• Judaism has been described as a religion, a race, a culture, and a nation
• All of these descriptions have some validity
• The Jewish people are best described as an extended family
Torah: In its most limited sense, "Torah" refers to the Five Books of Moses: Genesis, Exodus, Leviticus, Numbers and Deuteronomy. But the word "torah" can also be used to refer to the entire Jewish bible (the body of scripture known to non-Jews as the Old Testament and to Jews as the Tanakh or Written Torah), or in its broadest sense, to the whole body of Jewish law and teachings.
• Judaism does not have a formal mandatory beliefs
• The most accepted summary of Jewish beliefs is Rambam's 13 principles of faith
• Even these basic principles have been debated
• Judaism focuses on the relationships between the Creator, mankind, and the land of Israel
The closest that anyone has ever come to creating a widely-accepted list of Jewish beliefs is Rambam's thirteen principles of faith. These principles, which Rambam thought were the minimum requirements of Jewish belief, are:
Orthodox: Preserves traditional Judaism: Torah and Talmud word of God: Messiah will restore the Jewish Kingdom; physical resurrection after death; males and females still separate in worship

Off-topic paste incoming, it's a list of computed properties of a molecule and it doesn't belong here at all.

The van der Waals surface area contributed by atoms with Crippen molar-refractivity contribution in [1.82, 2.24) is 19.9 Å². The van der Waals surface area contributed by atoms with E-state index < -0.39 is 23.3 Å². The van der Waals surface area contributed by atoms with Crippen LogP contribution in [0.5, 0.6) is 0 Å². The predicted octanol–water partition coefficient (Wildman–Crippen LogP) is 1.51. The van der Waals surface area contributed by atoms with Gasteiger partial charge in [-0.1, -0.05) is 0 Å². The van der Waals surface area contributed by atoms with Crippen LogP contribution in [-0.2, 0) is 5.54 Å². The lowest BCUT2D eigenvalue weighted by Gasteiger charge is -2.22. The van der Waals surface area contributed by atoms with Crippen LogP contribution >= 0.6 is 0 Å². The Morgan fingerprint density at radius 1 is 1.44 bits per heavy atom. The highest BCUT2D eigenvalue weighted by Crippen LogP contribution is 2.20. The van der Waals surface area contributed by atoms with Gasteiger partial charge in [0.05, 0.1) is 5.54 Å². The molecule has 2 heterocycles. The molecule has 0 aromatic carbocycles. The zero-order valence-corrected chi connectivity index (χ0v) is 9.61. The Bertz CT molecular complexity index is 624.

Reform: Sought to modernize Judaism once Jews freed from ghettos in 19th century, hoped to reduce assimilation. Believe that law is evolving, many views of God accepted; no teaching of a personal afterlife; Messianic Age is fulfillment of human progress; modern worship using English and Hebrew, men and women sit together.
Conservative: Share many Reform ideas, but think Reform led to more not less assimilation. More reverence to scripture and tradition (e.g., dietary laws); more theistic.
Key Holidays: Rosh ha-Shanah (New Year); Yom Kippur (Day of Atonement); Hannukkah (lights); Passover
Rites of Passage: circumcision; Bar (Bat) Mitzvah; wedding; sitting shiva
Other terms: phylacteries (boxes on arms),
mezuzahs (boxes on doorframes),
kippah/yarmulke (head covering)
synagogue/rabbi replaces temple worship;
Talmud (Mishnah + Gemara: commentaries on Torah and commentaries on the commentaries…)
Caballa: Jewish mysticism (demons, charms, numerology, dream interpretation…);
Sephardim: Jewish refugees from Spain to Ottomans
Ashkenazim: Eastern European Jews (Yiddish)
Hasidim: Ultra-Orthodox charismatics: simple faith in reaction to legalism initially
Zionism: return to Israel
1. Share with your group any religious discussions you’ve had with Jewish friends, and/or Jewish services/ceremonies that you have attended.
2. Despite the extensive overlaps with Christianity, where do you see the key divergences?
3. Why do you think anti-Semitism has been so persistent and widespread?